[Continued from Part 1 published yesterday which you can read here.]
Interestingly, voters used an average of 26 votes out of the 38 they could use.
143 voting slips were rejected because of people voting for too many candidates.
Thus there could be calls to change to voting for all the candidates in order of preference in the future, as this could not happen with this system. A total of 637,770 votes were cast by 24,647 voters ( out of 30,899 eligible ones), as opposed to 21,803 voters in the 2016 Election.
As for voter registration, that has only increased slightly at 31,301, up from 30,320 in 2016 and 29,745 in 2012.
Guernsey voter registration is just 63% of those eligible to be on the electoral roll, so it means that 37% of those eligible to be on the electoral roll were therefore not able to vote. This means that two-thirds of those in Guernsey were franchised to vote and a third not. This is not a positive, but a problem in many democratic jurisdictions and one Guernsey is working on to improve.
If comparisons are made with the UK, there were 3415 candidates in the December 2019 General Election for 650 seats which gave candidates in theory less than a one in five chance of being elected, but in practice not taking into account their “safe” seats scenario and first past the post electoral system. There were 3250 candidates representing 68 political parties and only 206 independent candidates.
In Guernsey there were a total of 40 candidates representing political groupings which would concern some as if they had won all the seats, they would completely control the agenda. Many in Guernsey were concerned that these would act like political parties and effectively “whip” their members into voting in certain ways, but these claims have been denied.
The rest of the candidates- 78- were Independents ( who were made up of 18 current States Members and 5 former States Members).
Of the political groupings:
- The Guernsey Partnership of Independents (GPI)- 21 candidates-(made up of 11 present and 4 former States Members and 6 newcomers)
- The Guernsey Alliance Party (GAP)- 11 candidates- (all newcomers)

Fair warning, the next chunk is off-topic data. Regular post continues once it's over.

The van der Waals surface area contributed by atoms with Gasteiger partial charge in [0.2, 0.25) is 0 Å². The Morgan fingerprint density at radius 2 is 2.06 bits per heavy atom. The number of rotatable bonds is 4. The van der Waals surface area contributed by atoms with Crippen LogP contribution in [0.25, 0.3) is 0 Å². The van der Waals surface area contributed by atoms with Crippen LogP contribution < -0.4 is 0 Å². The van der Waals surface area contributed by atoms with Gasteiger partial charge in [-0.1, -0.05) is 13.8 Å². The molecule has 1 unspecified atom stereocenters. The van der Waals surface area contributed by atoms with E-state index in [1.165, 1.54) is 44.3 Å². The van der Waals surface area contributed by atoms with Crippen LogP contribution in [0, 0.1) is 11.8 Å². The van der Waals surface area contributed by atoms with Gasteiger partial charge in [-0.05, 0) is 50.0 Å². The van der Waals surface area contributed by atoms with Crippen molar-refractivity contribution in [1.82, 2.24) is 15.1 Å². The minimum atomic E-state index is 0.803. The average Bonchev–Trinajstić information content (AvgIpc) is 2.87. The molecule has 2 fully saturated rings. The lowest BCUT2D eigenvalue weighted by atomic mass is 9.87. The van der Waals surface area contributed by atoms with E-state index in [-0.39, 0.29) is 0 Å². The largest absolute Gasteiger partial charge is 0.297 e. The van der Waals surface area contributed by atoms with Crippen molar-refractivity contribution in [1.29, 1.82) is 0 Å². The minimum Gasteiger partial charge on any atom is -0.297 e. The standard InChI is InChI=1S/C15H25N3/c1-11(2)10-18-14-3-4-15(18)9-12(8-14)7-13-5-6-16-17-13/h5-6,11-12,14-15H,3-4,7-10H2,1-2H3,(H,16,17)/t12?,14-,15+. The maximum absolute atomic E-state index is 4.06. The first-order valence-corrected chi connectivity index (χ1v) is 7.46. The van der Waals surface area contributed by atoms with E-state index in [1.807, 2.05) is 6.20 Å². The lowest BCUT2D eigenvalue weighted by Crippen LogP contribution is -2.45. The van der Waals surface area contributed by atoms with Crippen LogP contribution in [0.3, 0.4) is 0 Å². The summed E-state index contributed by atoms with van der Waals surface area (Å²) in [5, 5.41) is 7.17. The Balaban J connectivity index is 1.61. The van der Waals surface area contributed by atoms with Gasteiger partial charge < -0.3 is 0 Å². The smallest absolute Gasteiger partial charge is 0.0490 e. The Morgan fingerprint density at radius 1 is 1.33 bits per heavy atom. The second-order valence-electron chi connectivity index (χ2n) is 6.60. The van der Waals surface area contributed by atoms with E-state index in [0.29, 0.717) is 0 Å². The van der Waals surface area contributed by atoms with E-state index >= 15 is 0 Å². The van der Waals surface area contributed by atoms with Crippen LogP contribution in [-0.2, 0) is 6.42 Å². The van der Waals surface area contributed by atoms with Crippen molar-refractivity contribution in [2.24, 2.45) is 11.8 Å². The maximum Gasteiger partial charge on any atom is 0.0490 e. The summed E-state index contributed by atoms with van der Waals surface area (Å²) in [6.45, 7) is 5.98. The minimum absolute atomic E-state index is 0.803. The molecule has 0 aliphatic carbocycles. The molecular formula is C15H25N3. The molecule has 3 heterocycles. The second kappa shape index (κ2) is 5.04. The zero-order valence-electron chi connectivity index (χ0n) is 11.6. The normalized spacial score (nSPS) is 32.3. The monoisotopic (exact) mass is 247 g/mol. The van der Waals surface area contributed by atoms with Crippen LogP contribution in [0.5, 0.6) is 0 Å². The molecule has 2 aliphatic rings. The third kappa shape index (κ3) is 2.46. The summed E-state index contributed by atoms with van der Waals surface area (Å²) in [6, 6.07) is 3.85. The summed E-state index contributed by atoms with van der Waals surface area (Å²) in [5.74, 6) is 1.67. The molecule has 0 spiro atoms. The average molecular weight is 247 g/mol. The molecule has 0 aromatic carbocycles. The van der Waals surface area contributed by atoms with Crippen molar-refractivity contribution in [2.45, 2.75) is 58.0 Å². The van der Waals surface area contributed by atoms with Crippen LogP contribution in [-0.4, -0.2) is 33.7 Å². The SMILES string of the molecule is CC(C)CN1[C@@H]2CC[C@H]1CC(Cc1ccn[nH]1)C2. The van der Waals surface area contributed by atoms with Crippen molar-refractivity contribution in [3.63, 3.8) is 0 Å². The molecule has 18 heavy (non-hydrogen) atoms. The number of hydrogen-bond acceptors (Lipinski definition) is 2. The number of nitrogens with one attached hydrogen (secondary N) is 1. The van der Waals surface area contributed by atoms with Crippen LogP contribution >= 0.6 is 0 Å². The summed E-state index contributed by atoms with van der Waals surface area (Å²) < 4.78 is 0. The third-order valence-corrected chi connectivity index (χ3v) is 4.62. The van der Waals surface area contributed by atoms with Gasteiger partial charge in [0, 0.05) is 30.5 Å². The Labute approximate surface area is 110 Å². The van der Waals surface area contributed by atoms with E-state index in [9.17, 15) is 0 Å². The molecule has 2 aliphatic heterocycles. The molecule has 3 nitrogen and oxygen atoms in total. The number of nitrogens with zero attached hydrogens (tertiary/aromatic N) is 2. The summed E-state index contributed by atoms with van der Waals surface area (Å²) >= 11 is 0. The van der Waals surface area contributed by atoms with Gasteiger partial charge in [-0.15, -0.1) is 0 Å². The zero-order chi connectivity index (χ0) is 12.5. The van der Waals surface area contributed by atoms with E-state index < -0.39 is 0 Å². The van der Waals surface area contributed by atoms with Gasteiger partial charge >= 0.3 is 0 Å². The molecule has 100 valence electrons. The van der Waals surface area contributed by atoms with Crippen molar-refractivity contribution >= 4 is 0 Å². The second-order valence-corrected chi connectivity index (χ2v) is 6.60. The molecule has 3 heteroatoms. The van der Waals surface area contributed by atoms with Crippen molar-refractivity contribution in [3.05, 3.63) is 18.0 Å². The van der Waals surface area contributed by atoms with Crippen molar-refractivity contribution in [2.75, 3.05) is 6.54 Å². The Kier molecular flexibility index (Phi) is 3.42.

- The Guernsey Party (GP)– 8 candidates- (all newcomers)
Standing under a “party” banner was a mixed blessing, as it seemed to help some and hinder other candidates. Guernsey is a place where Independent politics is highly valued, yet 16 “party” grouping candidates were elected, with the remaining 22 seats being won by Independents.
There will now be a battle for who will be Chief Minister and who will run the key government Committees.
The Guernsey Partnership of Independents grouping won 10 seats and the Guernsey Party 6 seats, so they will likely be trying to obtain the support of the Independents in coming contests for key political positions.
There were 28 women and 91 men candidates, so a ratio of approximately one to three.
Although, like many places, Guernsey has had pressure for more female candidates and indeed at the previous election made concerted efforts to bring this about, generally the consensus is that it is merit which should count at the ballot box, not gender. This was reflected in the voting results which saw just 8 women being elected ( as opposed to 12 before).
Eleven sitting Deputies lost their seats, five men and six women, and three major Committee Presidents lost their seats. A further 9 sitting Deputies did not stand, which meant that the new States of Guernsey is made up of 18 of the previous Members and 20 newcomers ( one of whom was a previous Deputy)
Guernsey now has all politicians elected by the whole Island to represent the Island, rather than the former District electoral system (which had the big disadvantage of not subjecting them to full Island electorate accountability). In neighbouring Jersey, the situation is less straightforward with a current mix of 8 Islandwide elected Senators, 29 Deputies for Parishes and Districts, and 12 Parish Connetables. This is roughly the system which Guernsey used to have but changed some years ago.
There is nowhere else in the world which offers this immense choice to the electors.
It is true that there are some jurisdictions like Sark and Alderney and indeed a number of British Overseas Territories that elect all their politicians on a one constituency basis.
However, their populations are much smaller and inevitably the responsibilities are not as extensive as that of the Guernsey States.
There are larger jurisdictions, such as Fiji, Israel and Mozambique, which have whole country-type constituencies, but they are still dissimilar because they have proportional representation and party lists. It is thus exceptionally difficult for Independents to become elected.
There are countries such as the Philippines where a proportion of the politicians are elected on a nationwide basis and some independents do get elected. This is effectively similar to the previous Island wide Conseiller system Guernsey used to have. Indeed, I was the last Island wide Conseiller elected at a by-election in 1998. (There were 12 such Conseillers, considered to be the more senior politicians).
In Guernsey, the new concept of the elector being able to vote for every single representative is much more democratic and accountable. The system is based on voting for the individual and voting in the individuals best suited to be Members of the States of Guernsey.
This historic move by Guernsey has the potential to change how many world countries view democracy and voting rights.
Guernsey should be proud of this achievement.